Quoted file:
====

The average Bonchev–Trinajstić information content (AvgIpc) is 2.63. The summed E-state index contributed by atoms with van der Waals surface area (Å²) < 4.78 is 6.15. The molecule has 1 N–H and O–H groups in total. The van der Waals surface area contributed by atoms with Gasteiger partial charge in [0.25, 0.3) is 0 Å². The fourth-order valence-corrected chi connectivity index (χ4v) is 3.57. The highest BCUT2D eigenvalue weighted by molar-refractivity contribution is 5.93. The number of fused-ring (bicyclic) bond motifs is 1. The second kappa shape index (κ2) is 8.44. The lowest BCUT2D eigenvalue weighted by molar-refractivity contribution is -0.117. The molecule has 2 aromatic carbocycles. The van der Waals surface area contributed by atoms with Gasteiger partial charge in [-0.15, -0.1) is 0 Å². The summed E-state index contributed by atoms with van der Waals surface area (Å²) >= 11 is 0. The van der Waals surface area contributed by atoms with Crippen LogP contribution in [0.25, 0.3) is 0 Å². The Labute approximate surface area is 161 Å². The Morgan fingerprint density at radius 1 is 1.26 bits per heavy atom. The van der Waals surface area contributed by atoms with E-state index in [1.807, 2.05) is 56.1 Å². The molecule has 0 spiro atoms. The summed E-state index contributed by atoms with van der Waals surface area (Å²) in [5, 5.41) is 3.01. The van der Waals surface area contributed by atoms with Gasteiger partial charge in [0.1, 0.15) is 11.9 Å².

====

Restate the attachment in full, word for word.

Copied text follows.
The average Bonchev–Trinajstić information content (AvgIpc) is 2.63. The summed E-state index contributed by atoms with van der Waals surface area (Å²) < 4.78 is 6.15. The molecule has 1 N–H and O–H groups in total. The van der Waals surface area contributed by atoms with Gasteiger partial charge in [0.25, 0.3) is 0 Å². The fourth-order valence-corrected chi connectivity index (χ4v) is 3.57. The highest BCUT2D eigenvalue weighted by molar-refractivity contribution is 5.93. The number of fused-ring (bicyclic) bond motifs is 1. The second kappa shape index (κ2) is 8.44. The lowest BCUT2D eigenvalue weighted by molar-refractivity contribution is -0.117. The molecule has 2 aromatic carbocycles. The van der Waals surface area contributed by atoms with Gasteiger partial charge in [-0.15, -0.1) is 0 Å². The summed E-state index contributed by atoms with van der Waals surface area (Å²) >= 11 is 0. The van der Waals surface area contributed by atoms with Crippen LogP contribution in [0.25, 0.3) is 0 Å². The Labute approximate surface area is 161 Å². The Morgan fingerprint density at radius 1 is 1.26 bits per heavy atom. The van der Waals surface area contributed by atoms with E-state index in [1.807, 2.05) is 56.1 Å². The molecule has 0 spiro atoms. The summed E-state index contributed by atoms with van der Waals surface area (Å²) in [5, 5.41) is 3.01. The van der Waals surface area contributed by atoms with Gasteiger partial charge in [0.1, 0.15) is 11.9 Å².